EV’s shared values of responsibility, creativity and innovation were certainly demonstrated throughout the year with staff stepping up to the challenge and

making adaptations to work practices which have enabled business continuity and the ongoing delivery of a high quality training program. A notable achievement by EV staff was the remarkably fast adaptation to this new mode of working and the ability to maintain momentum and high performing teams.

Activities like staff recruitment were also effectively conducted remotely with the successful appointment new staff throughout this time. Online inductions have been received positively and have been a supportive aspect of welcoming new EV staff.

EV’s Senior Management Team have provided strong leadership for the organisation through their tireless efforts and initiatives to maintain the connectedness of teams who are collaborating and feel supported and valued. Keeping lines of communication open with our people was more important than ever. The regular online organisational updates by senior managers to all staff have been an important aspect of maintaining a common channel of communication open and have promoted a positive culture by bringing all staff together virtually.

Ensuring staff safety including implementation of a new policy and practices in the COVID-19 response space was also a big focus area for EV and continues to underpin our organisational planning.

The EV Awards are now in their third year. In 2020, the award categories were expanded to include Training Practice of the Year in both Rural and Metropolitan regions.

Peers and colleagues are asked to nominate deserving supervisors, registrars and training practices and must provide information against set criterion. The entire process is overseen by the EV Awards Advisory Group, a representative group from across the organisation.

We were delighted with the high number of nominations which reflected the high regard our supervisors and registrars are held. We congratulate all those who were nominated, and the 6 very deserving winners.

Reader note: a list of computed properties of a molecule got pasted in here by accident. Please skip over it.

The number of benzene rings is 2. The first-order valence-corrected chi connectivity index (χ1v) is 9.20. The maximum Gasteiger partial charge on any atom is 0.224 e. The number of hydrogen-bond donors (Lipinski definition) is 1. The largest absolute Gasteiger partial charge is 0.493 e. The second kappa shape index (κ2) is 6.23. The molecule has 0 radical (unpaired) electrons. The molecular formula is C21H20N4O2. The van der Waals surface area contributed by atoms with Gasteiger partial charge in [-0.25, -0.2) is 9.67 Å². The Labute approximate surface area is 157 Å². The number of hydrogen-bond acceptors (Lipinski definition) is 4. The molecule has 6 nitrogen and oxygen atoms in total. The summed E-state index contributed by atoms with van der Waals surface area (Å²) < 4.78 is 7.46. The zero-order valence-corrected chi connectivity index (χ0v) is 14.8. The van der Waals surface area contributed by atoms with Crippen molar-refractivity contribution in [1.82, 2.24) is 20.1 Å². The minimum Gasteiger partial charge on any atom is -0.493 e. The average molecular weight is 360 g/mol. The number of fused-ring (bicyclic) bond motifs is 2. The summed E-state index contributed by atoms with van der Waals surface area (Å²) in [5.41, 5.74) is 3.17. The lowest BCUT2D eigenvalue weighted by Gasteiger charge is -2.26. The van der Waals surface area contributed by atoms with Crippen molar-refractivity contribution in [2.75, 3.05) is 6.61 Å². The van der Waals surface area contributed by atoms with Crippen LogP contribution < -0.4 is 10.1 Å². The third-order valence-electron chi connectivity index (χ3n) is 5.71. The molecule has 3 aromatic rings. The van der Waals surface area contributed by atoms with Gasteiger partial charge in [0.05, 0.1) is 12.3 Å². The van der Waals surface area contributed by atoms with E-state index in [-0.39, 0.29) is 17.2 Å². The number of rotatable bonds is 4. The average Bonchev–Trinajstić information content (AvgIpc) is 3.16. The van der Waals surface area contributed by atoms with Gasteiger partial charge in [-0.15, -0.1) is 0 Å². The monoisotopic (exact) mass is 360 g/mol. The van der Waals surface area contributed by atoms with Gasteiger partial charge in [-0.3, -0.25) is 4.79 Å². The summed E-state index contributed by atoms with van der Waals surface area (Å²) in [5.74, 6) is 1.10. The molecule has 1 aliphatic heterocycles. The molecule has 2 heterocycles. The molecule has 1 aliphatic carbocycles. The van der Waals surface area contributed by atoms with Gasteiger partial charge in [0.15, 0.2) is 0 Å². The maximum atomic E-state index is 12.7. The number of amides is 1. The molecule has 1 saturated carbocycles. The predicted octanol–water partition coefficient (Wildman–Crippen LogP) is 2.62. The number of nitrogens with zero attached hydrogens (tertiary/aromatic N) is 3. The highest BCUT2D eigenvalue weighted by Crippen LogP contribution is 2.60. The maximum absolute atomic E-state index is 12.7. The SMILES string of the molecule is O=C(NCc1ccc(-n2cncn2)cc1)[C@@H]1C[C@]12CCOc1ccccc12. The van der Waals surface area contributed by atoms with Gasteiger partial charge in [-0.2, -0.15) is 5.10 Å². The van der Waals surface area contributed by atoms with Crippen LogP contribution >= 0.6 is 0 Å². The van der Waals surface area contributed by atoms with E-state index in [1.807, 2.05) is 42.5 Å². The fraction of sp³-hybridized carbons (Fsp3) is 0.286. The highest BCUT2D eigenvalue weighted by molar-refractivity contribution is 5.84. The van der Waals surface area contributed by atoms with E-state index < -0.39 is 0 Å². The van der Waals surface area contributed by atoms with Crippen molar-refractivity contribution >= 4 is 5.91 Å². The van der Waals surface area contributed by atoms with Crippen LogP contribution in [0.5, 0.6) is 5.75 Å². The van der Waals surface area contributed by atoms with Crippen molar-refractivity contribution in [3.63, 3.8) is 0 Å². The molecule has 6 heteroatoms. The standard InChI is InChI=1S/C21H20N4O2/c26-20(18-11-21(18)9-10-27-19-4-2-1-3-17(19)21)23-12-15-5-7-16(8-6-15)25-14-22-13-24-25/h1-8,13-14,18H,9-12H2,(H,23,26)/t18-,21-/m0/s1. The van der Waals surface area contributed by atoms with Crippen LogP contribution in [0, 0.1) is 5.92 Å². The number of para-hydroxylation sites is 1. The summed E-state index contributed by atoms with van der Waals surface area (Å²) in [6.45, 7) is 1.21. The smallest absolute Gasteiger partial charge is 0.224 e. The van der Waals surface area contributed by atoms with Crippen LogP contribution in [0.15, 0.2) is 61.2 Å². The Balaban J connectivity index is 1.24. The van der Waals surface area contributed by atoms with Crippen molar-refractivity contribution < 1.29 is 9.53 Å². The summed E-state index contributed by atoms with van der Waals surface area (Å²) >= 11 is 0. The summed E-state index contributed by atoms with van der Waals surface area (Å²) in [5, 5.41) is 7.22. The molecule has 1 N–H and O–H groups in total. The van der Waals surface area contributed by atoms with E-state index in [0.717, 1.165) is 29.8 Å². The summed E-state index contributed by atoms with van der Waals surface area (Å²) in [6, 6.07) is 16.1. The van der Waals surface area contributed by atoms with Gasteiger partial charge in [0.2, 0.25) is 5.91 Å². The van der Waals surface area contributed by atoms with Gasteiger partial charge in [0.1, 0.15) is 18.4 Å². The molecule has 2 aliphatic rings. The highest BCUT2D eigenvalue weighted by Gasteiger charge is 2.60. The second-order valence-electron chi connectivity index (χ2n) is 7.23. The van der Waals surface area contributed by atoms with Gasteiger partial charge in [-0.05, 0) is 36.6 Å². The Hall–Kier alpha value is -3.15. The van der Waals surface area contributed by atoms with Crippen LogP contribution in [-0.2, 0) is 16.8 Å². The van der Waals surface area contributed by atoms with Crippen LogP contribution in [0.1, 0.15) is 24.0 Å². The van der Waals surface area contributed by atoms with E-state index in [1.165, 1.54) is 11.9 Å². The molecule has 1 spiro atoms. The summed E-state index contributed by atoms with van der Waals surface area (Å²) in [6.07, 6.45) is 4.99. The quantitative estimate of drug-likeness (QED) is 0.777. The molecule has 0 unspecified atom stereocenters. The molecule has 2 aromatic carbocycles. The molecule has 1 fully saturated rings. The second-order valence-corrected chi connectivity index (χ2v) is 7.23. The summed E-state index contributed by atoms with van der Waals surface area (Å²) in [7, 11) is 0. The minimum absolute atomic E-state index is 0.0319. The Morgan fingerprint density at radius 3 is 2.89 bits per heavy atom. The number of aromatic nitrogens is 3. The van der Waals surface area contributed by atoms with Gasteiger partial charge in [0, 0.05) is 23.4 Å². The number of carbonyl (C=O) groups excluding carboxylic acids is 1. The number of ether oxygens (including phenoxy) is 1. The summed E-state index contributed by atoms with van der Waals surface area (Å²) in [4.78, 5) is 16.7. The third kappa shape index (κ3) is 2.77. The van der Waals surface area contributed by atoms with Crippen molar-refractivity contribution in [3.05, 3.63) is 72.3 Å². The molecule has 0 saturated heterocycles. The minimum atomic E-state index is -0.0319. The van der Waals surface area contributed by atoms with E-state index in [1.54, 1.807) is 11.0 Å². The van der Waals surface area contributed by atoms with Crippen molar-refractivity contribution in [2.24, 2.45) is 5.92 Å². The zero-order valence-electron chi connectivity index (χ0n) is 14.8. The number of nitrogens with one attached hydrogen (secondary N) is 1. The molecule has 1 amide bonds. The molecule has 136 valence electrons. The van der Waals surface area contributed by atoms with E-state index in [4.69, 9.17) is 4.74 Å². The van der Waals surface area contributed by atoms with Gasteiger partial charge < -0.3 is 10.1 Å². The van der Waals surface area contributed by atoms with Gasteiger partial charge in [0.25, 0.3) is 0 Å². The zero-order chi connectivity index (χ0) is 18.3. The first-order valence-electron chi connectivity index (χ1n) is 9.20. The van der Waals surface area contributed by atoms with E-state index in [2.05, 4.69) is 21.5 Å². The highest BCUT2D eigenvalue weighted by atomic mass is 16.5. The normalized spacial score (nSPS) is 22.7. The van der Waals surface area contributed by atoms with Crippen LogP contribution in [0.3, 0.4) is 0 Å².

2020 Supervisors of the Year

Metropolitan –
Dr Peter Mitchell, Cheltenham Medical Centre

Peter has a long career in general practice in the bayside area where he is has devoted over 20 years to his community. He has a strong interest in education and professional development for all GPs and practice staff. As a GP supervisor he has been an exemplary mentor and role model to registrars. Offering his guidance, time and experience, he enthusiastically supports trainees. He regards the role of a GP as multi faceted – as a patient’s life coach, advocate, friend and health professional. He has made a valuable and positive contribution to his community, significantly improving the lives of his patients.

Rural –
Dr Michael Fitzgerald, Foster Medical Centre

Michael has been a devoted supervisor for many registrars over many years. He has a wealth of experience which he shares freely in teaching and gives honest feedback. He is always compassionate and easy to approach. Michael is well respected by patients and colleagues. He is a role model to the many registrars that train in the practice, as well as to his colleagues. His goal is clear, to help patients and their families in the community achieve better health outcomes. He works tirelessly, looks after a large number of patients, a lot of them with complex health and social issues. He always shows compassion to the patients and their families, and practices to an outstanding standard of family medicine.

2020 Registrars of the Year

Dr Cheten Mistry